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Fishing float ring for photography?


chelsea
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Has anyone tried one of those fishing float rings (looks like a covered inner tube that you sit in) for photography?

 

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What I have in mind is using it as a flotation device in order to get at things along the edge of the lake that are difficult to reach in a boat or by land. The areas I want to get at are also difficult to wade in (over waist deep), such as beside an old flooded beaver dam; the beavers are still in residence and have the area undermined with tunnels, making it impossible to walk there. Leaning out of a boat can be rather awkward, my 5 foot 10 inch frame is not exactly the lightest, and even when stretched out, the edge of the boat tends to tip precariously towards the water. What these places do have are interesting subjects like rose pogonias and sundews, and occasionally in the early morning an emerging dragonfly or two. (Note: they will not be damaged by a human approaching from the water.)

 

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I was thinking of rigging up a plyood platform for the front, on which I can put a tabletop tripod to steady the camera. What worries me, is how stable are these float rings? And how buoyant are they?

 

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Or does anyone know of any other method to approach such areas?

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I've seen the technique you suggest mentioned in several books

on nature photography, so I presume it can be done. I know I'd

worry about dropping the camera in the water, but that's just me.

 

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The Canon IS lenses would seem ideal for this application, since

as you suggest, steadying the camera is a problem.

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Rose-Marie,

I shoot out of a float tube quite frequently. They are very stable. I have benn shooting out of them off and on for over ten years and my camera hasn't ever taken a dunking. I would suggest that you make a semicircle of plywood to shoot from with a wooden box on top of it at the height you want to shoot at.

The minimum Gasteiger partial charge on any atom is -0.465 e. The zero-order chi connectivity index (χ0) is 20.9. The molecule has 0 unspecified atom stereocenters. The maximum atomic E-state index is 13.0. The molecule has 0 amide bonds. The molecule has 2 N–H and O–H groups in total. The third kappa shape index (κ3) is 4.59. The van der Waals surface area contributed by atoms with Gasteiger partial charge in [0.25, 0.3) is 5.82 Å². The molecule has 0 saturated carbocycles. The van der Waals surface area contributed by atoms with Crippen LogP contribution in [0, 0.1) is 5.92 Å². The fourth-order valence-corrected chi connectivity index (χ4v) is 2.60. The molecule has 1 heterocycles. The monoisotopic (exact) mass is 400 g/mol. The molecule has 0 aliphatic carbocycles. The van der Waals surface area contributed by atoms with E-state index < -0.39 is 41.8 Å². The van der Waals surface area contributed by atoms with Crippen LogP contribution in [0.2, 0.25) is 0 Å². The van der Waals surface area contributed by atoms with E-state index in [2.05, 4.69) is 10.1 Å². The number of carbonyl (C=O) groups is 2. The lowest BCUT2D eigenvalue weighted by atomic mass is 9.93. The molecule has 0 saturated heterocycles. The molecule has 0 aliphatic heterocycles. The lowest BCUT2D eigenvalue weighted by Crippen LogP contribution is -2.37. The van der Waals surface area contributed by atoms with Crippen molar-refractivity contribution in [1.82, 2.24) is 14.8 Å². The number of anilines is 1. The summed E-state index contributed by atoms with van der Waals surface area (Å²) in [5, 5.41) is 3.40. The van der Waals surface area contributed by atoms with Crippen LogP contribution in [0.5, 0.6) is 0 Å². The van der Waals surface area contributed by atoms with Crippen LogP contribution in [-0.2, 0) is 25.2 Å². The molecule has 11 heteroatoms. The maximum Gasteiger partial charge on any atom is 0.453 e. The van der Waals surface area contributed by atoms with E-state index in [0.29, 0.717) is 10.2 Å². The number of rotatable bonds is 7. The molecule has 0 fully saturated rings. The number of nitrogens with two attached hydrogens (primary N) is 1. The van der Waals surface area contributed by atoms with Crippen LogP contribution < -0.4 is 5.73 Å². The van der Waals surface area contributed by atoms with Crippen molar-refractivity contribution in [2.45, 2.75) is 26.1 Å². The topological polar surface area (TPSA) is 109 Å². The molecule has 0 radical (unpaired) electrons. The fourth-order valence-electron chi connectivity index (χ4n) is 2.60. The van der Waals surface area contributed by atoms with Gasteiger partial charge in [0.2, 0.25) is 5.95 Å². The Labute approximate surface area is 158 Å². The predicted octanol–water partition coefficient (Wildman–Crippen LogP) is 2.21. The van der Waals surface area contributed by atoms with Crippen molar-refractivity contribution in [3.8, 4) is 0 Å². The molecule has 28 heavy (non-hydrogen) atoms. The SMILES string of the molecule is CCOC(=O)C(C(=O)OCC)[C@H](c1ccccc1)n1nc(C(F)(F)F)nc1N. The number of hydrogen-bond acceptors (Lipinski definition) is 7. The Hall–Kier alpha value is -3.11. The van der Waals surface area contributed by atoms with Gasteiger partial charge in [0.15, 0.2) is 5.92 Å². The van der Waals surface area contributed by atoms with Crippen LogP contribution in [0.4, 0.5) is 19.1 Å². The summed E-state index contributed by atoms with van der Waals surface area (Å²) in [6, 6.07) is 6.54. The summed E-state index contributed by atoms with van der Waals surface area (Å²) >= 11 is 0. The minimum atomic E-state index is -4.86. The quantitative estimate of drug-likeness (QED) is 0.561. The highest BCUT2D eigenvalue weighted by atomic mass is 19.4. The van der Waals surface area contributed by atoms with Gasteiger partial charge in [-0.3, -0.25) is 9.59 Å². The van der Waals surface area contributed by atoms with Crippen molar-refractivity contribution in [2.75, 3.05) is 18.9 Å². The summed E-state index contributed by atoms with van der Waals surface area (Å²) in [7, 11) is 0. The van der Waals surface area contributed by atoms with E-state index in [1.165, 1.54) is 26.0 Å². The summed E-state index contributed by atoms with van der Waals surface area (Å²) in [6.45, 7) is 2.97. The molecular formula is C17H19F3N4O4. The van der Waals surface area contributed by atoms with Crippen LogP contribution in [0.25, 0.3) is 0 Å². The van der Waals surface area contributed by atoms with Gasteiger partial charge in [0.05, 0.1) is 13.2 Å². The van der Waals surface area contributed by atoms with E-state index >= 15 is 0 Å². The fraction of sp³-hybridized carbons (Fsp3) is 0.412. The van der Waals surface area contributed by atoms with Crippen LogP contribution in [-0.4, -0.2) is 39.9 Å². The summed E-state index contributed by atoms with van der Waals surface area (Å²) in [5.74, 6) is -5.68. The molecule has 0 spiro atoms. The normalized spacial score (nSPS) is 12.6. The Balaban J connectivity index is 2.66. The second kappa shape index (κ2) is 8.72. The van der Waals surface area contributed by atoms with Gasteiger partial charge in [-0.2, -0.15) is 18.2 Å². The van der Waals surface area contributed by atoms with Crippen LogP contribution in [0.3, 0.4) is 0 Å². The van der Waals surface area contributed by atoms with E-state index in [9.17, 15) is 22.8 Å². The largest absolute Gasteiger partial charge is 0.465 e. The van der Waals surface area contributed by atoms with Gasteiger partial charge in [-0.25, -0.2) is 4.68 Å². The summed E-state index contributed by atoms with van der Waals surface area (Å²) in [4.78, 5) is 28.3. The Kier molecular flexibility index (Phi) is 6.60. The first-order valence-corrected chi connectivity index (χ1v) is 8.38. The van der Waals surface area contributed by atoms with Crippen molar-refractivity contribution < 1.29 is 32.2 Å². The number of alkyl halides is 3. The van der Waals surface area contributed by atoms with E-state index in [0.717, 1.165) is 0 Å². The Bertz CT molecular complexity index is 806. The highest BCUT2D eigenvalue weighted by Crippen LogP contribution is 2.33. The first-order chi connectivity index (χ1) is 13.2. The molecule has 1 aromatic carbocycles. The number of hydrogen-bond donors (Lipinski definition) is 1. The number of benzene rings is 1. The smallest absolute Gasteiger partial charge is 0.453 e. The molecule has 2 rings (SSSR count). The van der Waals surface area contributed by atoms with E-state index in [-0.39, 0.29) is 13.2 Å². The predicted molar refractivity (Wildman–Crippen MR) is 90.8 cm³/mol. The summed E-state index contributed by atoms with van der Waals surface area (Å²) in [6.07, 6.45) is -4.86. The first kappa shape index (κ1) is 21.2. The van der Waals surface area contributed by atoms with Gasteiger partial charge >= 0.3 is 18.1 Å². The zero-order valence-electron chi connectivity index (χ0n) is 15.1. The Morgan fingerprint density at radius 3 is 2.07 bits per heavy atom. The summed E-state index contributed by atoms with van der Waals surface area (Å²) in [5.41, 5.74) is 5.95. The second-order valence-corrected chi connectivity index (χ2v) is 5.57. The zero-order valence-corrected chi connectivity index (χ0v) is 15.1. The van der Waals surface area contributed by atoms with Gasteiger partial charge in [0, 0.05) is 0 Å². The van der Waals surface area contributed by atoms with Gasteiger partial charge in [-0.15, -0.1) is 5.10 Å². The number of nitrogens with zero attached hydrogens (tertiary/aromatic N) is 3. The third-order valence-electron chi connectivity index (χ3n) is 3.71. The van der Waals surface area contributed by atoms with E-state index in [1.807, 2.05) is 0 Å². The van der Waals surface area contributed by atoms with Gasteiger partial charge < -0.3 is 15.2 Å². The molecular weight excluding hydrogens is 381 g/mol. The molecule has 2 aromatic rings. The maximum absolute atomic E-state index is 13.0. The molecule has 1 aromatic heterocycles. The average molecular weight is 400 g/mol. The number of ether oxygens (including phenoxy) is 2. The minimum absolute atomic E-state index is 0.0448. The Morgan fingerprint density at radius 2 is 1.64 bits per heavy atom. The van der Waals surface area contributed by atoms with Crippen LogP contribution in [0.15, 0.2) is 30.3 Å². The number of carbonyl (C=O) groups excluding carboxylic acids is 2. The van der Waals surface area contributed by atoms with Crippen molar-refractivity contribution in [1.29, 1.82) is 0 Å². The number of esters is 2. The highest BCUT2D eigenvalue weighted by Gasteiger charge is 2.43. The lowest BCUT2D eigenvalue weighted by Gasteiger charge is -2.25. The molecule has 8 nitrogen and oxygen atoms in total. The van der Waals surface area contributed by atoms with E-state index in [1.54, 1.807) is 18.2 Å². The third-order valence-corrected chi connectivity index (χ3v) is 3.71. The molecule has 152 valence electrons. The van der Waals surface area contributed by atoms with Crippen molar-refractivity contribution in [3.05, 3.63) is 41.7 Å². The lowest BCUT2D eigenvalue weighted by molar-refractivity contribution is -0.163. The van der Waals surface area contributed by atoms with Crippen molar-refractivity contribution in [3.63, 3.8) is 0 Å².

The biggest danger with a float tube is getting in and out of the water. It is best to find a spot that the water depth goes down gradually.

For warmth buy a pair of neoprene stocking foot waders 1-150+ in price. You will need a pair of fairly flexible fins. Force fins are pretty good.

With a float tube you approach by paddling backwards toward your destination. Upon arrival you slowly turn around.

I use a so called Muskrat blind over the top of my float tube. It is made of fibreglass bicycle flags bent over and secured into a ring of 3/4" polypropelene pipe bent into a circle. Camo material then covers the flag framing. It is great because it is very lightweight. If you try it you will be absolutely amazed how close you can get to waterfowl.

Some warnings about float tubes. Don't use them in rivers or lakes with current or on large lakes where the wind may come up.(you will get blown out to sea as it were)

I would try it w/o the blind for awhile to get used to paddling around first. Some people find the blinds claustrophobic.

Give it a try it is a great way to experience the pond.

Good luck and good light to you

Chris

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Though I've not used float rings myself, I've been tempted to, and have this on my wish list for the future.

 

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As far as safety and stability go, my morning paper informed me that a local family is suing the builder of one very popular model of float ring because the father drowned. He drowned because he was chasing a boat that got away and somehow got flipped over by it and couldn't extract himself from the float.

 

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The interesting statistic is that this company has sold 60,000 of these float rings and this is only the second person to drown using one. The other case also involved someone doing something with the tube for which it wasn't intended. As you might guess, I'm hoping the manufacturer wins the suit mentioned by my daily. These things aren't meant for catching errant boats, though it's understandable why the guy chose to use it to chase his boat.

 

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If you use them in ponds in a manner consistent with their design you should be very safe.

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My comments would mirror most of Chris Hansen's info. I've had some real successes with the tubes. One thing that I would add is that my loving significant other is willing to wear waders and deliver and pick-up my photo gear in the water. The biggest problem I had was the entry and exit. This solved the problem!
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Check out the U-shaped tubes rather than the donuts. They are very easy to get in and out of, especially the frameless V-shaped ones. They are extremely stable. I recommend renting several types te see what suits you. On the water befor dawn while it is glass calm is terrific. Good luck
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Consider using a 5-6' monopod to brace the camera against the bottom of the pond instead of on the floating device. If you're willing to lean slightly over the edge of the float and build the canopy so it extends a bit on the "shooting end", then this seems like a better way to stabilize your camera.

 

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I look forward to seeing some images here taken from your blind. Good luck.

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